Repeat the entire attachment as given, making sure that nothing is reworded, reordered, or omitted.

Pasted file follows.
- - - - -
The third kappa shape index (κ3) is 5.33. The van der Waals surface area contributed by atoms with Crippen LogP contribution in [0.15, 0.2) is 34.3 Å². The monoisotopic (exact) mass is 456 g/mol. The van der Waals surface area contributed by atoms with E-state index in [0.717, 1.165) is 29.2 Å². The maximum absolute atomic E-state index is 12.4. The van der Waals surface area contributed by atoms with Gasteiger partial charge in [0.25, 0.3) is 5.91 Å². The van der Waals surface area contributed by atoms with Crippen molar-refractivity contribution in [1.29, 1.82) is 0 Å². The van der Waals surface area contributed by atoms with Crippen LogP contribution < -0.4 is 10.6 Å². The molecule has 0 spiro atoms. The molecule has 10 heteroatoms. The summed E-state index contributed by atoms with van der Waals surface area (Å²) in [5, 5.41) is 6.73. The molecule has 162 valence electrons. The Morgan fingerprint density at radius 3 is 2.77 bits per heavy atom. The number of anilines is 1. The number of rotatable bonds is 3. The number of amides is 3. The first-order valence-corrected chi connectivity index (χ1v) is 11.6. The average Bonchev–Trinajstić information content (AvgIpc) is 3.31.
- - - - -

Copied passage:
The third kappa shape index (κ3) is 5.33. The van der Waals surface area contributed by atoms with Crippen LogP contribution in [0.15, 0.2) is 34.3 Å². The monoisotopic (exact) mass is 456 g/mol. The van der Waals surface area contributed by atoms with E-state index in [0.717, 1.165) is 29.2 Å². The maximum absolute atomic E-state index is 12.4. The van der Waals surface area contributed by atoms with Gasteiger partial charge in [0.25, 0.3) is 5.91 Å². The van der Waals surface area contributed by atoms with Crippen molar-refractivity contribution in [1.29, 1.82) is 0 Å². The van der Waals surface area contributed by atoms with Crippen LogP contribution < -0.4 is 10.6 Å². The molecule has 0 spiro atoms. The molecule has 10 heteroatoms. The summed E-state index contributed by atoms with van der Waals surface area (Å²) in [5, 5.41) is 6.73. The molecule has 162 valence electrons. The Morgan fingerprint density at radius 3 is 2.77 bits per heavy atom. The number of anilines is 1. The number of rotatable bonds is 3. The number of amides is 3. The first-order valence-corrected chi connectivity index (χ1v) is 11.6. The average Bonchev–Trinajstić information content (AvgIpc) is 3.31.